The sky veiled in nun’s grey
cloisters Iseult on a sloping island
of evergreen and slate.
A raw wind rubs against leaf and thistle,
moss and timber — the small frame of her ribs.
Its harp echoing the song;
of white hands, love potion, and long
ship with dark sails, the cracked shell of a heart
floating in the seaweed at dawn.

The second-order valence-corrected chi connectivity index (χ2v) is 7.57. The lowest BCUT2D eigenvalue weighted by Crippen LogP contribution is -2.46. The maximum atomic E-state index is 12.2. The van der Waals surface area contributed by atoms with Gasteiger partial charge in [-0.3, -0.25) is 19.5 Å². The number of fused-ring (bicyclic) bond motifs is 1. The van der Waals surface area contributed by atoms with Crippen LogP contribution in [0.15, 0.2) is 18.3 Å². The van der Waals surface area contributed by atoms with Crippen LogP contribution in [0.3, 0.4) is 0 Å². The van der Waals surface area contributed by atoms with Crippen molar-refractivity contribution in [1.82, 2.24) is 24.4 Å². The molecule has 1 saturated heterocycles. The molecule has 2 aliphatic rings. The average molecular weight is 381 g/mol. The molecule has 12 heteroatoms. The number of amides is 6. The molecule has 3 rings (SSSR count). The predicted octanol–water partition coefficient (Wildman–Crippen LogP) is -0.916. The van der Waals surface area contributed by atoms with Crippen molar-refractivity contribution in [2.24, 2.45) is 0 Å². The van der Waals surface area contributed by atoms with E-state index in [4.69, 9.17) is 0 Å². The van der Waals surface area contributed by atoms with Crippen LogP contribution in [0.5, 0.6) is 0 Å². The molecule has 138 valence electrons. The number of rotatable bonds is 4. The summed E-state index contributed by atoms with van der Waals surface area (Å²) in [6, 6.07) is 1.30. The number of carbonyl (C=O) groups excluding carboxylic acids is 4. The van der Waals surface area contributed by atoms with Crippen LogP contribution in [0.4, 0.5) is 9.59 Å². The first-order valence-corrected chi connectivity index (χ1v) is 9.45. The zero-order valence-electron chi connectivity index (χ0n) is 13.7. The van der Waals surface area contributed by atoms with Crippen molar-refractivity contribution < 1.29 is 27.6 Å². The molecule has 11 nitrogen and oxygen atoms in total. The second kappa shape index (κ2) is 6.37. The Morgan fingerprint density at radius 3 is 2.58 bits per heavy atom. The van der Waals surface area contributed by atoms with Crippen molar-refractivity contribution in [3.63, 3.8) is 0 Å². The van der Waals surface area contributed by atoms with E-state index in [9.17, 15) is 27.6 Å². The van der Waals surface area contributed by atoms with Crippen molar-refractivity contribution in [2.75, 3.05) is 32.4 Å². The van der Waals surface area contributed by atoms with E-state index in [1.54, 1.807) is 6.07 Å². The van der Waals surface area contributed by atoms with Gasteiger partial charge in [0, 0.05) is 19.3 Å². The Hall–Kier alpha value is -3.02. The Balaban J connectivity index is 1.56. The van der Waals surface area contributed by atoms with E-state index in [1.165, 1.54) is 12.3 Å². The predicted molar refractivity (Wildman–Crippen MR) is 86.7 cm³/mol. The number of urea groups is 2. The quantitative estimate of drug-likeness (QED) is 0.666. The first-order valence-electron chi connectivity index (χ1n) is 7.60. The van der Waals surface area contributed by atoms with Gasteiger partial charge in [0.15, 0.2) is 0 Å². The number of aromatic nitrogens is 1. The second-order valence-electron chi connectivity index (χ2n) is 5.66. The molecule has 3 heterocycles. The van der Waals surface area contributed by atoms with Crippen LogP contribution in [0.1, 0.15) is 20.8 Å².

The poem centers around a lamenting Iseult, a character from Arthurian tales of the Middle ages. Iseult, a beautiful Irish princess, fell in love with Tristan, a knight of King Arthur’s court though she was betrothed to another, King Mark of Cornwall. Tristan had already married another woman with the same name, only she was from Brittany and called “Iseult of the white hands”. However, Tristan was entrusted with the task of escorting King Mark’s fiancé, the first Iseult, to his castle in Cornwall. Aboard ship, Iseult and Tristan accidentally swallow a love potion meant for another purpose, originally brewed for Iseult to fall madly in love with her future husband , King Mark. However, she and Tristan stare at each other and because of the magic effect, fall hopelessly in love. They have an affair and enrage the ire and jealousy of Tristan’s wife, the other Iseult of the white hands. The couple are separated and go on to lead very sad lives.